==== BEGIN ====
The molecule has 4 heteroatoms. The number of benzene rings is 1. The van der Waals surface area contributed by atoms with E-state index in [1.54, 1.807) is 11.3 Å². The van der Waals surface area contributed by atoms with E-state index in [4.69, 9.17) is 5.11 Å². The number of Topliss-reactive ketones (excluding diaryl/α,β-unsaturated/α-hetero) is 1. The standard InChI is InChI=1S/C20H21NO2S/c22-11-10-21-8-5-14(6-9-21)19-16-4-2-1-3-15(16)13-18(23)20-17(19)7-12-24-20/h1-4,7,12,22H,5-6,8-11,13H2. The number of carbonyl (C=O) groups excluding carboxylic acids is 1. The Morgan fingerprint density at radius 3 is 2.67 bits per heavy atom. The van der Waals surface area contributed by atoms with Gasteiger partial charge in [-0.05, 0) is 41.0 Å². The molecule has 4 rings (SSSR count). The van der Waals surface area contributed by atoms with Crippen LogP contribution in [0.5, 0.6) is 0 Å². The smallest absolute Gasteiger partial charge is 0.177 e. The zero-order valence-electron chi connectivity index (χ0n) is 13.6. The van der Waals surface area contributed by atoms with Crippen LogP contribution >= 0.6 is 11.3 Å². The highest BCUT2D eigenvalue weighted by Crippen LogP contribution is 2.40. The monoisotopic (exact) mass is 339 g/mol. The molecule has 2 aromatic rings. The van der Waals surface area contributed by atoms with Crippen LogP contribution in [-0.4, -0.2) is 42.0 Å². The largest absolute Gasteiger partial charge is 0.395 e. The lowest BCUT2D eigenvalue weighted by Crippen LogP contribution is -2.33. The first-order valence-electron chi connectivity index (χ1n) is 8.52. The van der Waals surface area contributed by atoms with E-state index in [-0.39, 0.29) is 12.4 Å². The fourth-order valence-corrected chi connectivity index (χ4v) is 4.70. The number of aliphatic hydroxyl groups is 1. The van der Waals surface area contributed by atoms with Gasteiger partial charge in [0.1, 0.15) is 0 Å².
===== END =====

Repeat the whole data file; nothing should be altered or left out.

The molecule has 4 heteroatoms. The number of benzene rings is 1. The van der Waals surface area contributed by atoms with E-state index in [1.54, 1.807) is 11.3 Å². The van der Waals surface area contributed by atoms with E-state index in [4.69, 9.17) is 5.11 Å². The number of Topliss-reactive ketones (excluding diaryl/α,β-unsaturated/α-hetero) is 1. The standard InChI is InChI=1S/C20H21NO2S/c22-11-10-21-8-5-14(6-9-21)19-16-4-2-1-3-15(16)13-18(23)20-17(19)7-12-24-20/h1-4,7,12,22H,5-6,8-11,13H2. The number of carbonyl (C=O) groups excluding carboxylic acids is 1. The Morgan fingerprint density at radius 3 is 2.67 bits per heavy atom. The van der Waals surface area contributed by atoms with Gasteiger partial charge in [-0.05, 0) is 41.0 Å². The molecule has 4 rings (SSSR count). The van der Waals surface area contributed by atoms with Crippen LogP contribution in [0.5, 0.6) is 0 Å². The smallest absolute Gasteiger partial charge is 0.177 e. The zero-order valence-electron chi connectivity index (χ0n) is 13.6. The van der Waals surface area contributed by atoms with Crippen LogP contribution >= 0.6 is 11.3 Å². The highest BCUT2D eigenvalue weighted by Crippen LogP contribution is 2.40. The monoisotopic (exact) mass is 339 g/mol. The molecule has 2 aromatic rings. The van der Waals surface area contributed by atoms with Crippen LogP contribution in [-0.4, -0.2) is 42.0 Å². The largest absolute Gasteiger partial charge is 0.395 e. The lowest BCUT2D eigenvalue weighted by Crippen LogP contribution is -2.33. The first-order valence-electron chi connectivity index (χ1n) is 8.52. The van der Waals surface area contributed by atoms with E-state index in [-0.39, 0.29) is 12.4 Å². The fourth-order valence-corrected chi connectivity index (χ4v) is 4.70. The number of aliphatic hydroxyl groups is 1. The van der Waals surface area contributed by atoms with Gasteiger partial charge in [0.1, 0.15) is 0 Å².